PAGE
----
New York City Half Marathon

 

copyright NYRR

Part one of a two part story

I’m here! New York City–the “Big Apple”–the “City that never sleeps” and just  checked into my very fancy hotel room after meandering through the city streets. The sweet smell of polution and the honking of horns blare outside my window. There is a reason why I live in the country.

I made it safe and sound after taking the train south, hoping to catch a few zzz’s while the train rumbled on the tracks but alas, if this girl cannot sleep during the day, there is no chance she’ll sleep on a train…Or tonight before the race for that matter.

I rode the NYC subway for the first time and managed to get to  the expo and as I reached through my wallet, I thought, “ohhhh shit.Where is my ID?”

Now, for you runners/triathletes/cyclists…or any race you are in. Tell me, what are the two things that you need in order to pick up your bib number? Your confirmation email of registration, and YOUR IDENTIFICATION. Then the panic kicked in. What if they don’t let me race? I can’t go all the way back to Rhinebeck to get my passport and then come down. Is this really happening to me?

It was.

Thankfully, I was able to get my prized NY half t-shirt (only do races where you can get shirts! All my racing shirts are like a racing diary) and not have to sit out on this race. I met the other people from the team DetermiNation, who were all great. Thank you to all of you who donated– the American Cancer Society raised over 200,000 dollars– thats the most any charity has raised for a half marathon. Not only do i thank you, but millions of other  people living with cancer are thanking you as well. And if you still would like to donate, just let me know and we can work it out.

 

in Memory of, In honor of Wall at DetermiNation

 

 

infront of the wall

 

I walked around times square which was bustling with tourists and people throwing paper advertisements at you. Can you imagine the amount of energy they waste on all those neon signs?!?I acted like a complete tourist, and really should have gotten a map (my earlier words: Pshh, I don’t need a map, how lost can I get?–those were my famous last words). I zigzagged my way through the streets and managed to find gatorade and cliff shot bloks, which I have never tried on a run before and might be having one tomorrow…I know you should never try something new in a race, but I need to try them at some point. Plus, I already paid for them. On my long runs, I’ve never eaten food, just drank lots of water….We will see.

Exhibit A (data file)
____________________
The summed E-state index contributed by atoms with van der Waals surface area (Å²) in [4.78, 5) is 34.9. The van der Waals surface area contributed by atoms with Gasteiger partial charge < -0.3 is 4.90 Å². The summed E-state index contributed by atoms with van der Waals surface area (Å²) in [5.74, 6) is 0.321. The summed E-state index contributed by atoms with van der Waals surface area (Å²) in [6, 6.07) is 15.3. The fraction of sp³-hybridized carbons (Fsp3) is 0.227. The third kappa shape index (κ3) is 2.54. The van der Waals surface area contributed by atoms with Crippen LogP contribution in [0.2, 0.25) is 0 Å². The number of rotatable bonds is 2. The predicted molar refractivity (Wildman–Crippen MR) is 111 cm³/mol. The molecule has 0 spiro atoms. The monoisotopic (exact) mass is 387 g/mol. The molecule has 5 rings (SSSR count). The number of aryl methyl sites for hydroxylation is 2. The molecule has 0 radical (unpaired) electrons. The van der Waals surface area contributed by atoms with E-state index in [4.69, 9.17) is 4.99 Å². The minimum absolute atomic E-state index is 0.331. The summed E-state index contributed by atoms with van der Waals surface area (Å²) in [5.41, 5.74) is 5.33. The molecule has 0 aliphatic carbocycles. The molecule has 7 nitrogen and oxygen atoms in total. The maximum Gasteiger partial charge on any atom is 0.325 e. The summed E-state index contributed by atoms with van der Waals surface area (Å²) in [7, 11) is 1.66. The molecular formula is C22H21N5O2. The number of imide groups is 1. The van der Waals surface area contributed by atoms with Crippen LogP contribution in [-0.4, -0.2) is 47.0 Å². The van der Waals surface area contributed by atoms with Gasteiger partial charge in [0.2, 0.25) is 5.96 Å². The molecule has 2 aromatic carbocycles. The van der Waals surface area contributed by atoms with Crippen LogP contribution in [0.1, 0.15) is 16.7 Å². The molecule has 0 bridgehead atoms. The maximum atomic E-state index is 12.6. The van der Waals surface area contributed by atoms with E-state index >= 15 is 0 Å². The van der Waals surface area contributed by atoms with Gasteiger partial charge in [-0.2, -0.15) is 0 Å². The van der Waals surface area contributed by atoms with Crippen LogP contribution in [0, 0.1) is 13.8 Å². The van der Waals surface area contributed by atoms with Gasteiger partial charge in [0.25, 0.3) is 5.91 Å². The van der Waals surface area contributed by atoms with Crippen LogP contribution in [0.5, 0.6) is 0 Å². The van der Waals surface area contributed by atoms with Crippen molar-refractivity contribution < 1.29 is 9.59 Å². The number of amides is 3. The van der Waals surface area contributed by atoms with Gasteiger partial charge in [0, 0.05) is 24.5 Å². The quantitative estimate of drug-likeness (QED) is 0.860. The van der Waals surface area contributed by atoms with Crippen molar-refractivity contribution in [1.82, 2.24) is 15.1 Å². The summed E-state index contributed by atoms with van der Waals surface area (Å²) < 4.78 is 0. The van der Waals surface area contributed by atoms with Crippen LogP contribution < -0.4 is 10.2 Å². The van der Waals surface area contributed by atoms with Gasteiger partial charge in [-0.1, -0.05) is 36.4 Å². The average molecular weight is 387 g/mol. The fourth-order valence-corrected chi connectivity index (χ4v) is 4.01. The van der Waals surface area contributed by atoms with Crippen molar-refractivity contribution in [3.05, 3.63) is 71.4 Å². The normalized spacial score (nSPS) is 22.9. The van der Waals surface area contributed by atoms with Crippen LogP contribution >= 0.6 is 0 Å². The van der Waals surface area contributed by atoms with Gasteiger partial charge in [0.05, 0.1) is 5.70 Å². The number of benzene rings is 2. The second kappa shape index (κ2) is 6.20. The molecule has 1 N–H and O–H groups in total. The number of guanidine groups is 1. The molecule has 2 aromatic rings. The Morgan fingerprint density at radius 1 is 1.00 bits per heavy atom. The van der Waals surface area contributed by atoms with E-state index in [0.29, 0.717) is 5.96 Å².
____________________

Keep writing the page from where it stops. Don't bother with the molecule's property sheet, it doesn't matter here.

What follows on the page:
I got back to my room and set everything up for tomorrow for my 0500 wake up call. Our hotel has  shuttle busses that will bring us to the start (one reason why I chose the hotel, so I wouldn’t have to deal with the subway that early in the morning. )

My outfit

It’s supposed to be a nice day out, and i just found out my dear friend Thea will be there cheering me on! (and part of why i’m running this race is for her!!!)

I should probably hit the sack now…Part two will be here after!

“In running, it doesn’t matter whether you come in first, in the middle of the pack, or last. You can say, ‘I have finished.’ There is a lot of satisfaction in that.”
-Fred Lebow

Running for a Cure/ Turkey Trot

I just completed my first 5k since June- the Rhinebeck Turkey Trot to benefit Ferncliff Forest, and man, I miss running races. It was a small event, but my time was 24:33–slower than my PR of  20min for a 5k, but I was happy with my result.

Note: it is not advisable to sprint a mile to get to the starting line of the race from your house because you are running behind on time. I’m always early for races, except for this one. Even still, the time wasn’t too bad, and I came second in my age group.

I’ve decided to sign up for the NYC 1/2 marathon in March, as good preparation for my race in June (since the end of Mooseman has a 1/2 marathon). My friend just completed the Philly Marathon for the American Cancer Society, and there are lots of different charities out there you can run for. When I did the Boston Marathon, I ran for the Boston College Campus School. After learning about a great aunt who passed away from a brain tumor which spread to her lungs and bone, I feel that the ACS is the charity I want to run for most. Plus, I’ve lost many loved ones and friends to cancer, know people who have beat it, and know people who are still struggling against it.

Below is a link to my personal page:

Molly’s Page

I’ve never run in New York before, so this will be a first. And there’s nothing better than running for something that’s close to your heart.